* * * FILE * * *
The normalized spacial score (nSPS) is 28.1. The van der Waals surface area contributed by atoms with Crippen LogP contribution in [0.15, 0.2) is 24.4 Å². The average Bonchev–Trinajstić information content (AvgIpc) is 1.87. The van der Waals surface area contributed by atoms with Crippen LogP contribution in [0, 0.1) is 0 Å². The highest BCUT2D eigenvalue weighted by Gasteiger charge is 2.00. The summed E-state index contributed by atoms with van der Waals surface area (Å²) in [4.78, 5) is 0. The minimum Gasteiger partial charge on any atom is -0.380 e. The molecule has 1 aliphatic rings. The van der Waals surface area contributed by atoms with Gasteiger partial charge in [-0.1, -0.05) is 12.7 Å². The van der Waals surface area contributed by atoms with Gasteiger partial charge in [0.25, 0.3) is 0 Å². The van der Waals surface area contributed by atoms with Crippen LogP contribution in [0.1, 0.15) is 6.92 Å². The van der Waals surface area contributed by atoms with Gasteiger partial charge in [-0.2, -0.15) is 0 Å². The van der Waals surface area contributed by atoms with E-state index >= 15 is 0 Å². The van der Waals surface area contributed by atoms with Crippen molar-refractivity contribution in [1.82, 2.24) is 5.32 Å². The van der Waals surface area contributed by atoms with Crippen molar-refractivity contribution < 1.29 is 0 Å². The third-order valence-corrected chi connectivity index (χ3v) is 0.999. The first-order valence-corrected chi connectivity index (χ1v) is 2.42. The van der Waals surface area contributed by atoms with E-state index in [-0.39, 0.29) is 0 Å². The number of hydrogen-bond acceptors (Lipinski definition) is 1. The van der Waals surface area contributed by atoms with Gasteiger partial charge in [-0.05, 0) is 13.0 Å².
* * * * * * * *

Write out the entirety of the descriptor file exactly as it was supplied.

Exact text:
The normalized spacial score (nSPS) is 28.1. The van der Waals surface area contributed by atoms with Crippen LogP contribution in [0.15, 0.2) is 24.4 Å². The average Bonchev–Trinajstić information content (AvgIpc) is 1.87. The van der Waals surface area contributed by atoms with Crippen LogP contribution in [0, 0.1) is 0 Å². The highest BCUT2D eigenvalue weighted by Gasteiger charge is 2.00. The summed E-state index contributed by atoms with van der Waals surface area (Å²) in [4.78, 5) is 0. The minimum Gasteiger partial charge on any atom is -0.380 e. The molecule has 1 aliphatic rings. The van der Waals surface area contributed by atoms with Gasteiger partial charge in [-0.1, -0.05) is 12.7 Å². The van der Waals surface area contributed by atoms with Gasteiger partial charge in [0.25, 0.3) is 0 Å². The van der Waals surface area contributed by atoms with Crippen LogP contribution in [0.1, 0.15) is 6.92 Å². The van der Waals surface area contributed by atoms with Gasteiger partial charge in [-0.2, -0.15) is 0 Å². The van der Waals surface area contributed by atoms with E-state index >= 15 is 0 Å². The van der Waals surface area contributed by atoms with Crippen molar-refractivity contribution in [1.82, 2.24) is 5.32 Å². The van der Waals surface area contributed by atoms with Crippen molar-refractivity contribution < 1.29 is 0 Å². The third-order valence-corrected chi connectivity index (χ3v) is 0.999. The first-order valence-corrected chi connectivity index (χ1v) is 2.42. The van der Waals surface area contributed by atoms with E-state index in [-0.39, 0.29) is 0 Å². The number of hydrogen-bond acceptors (Lipinski definition) is 1. The van der Waals surface area contributed by atoms with Gasteiger partial charge in [-0.05, 0) is 13.0 Å².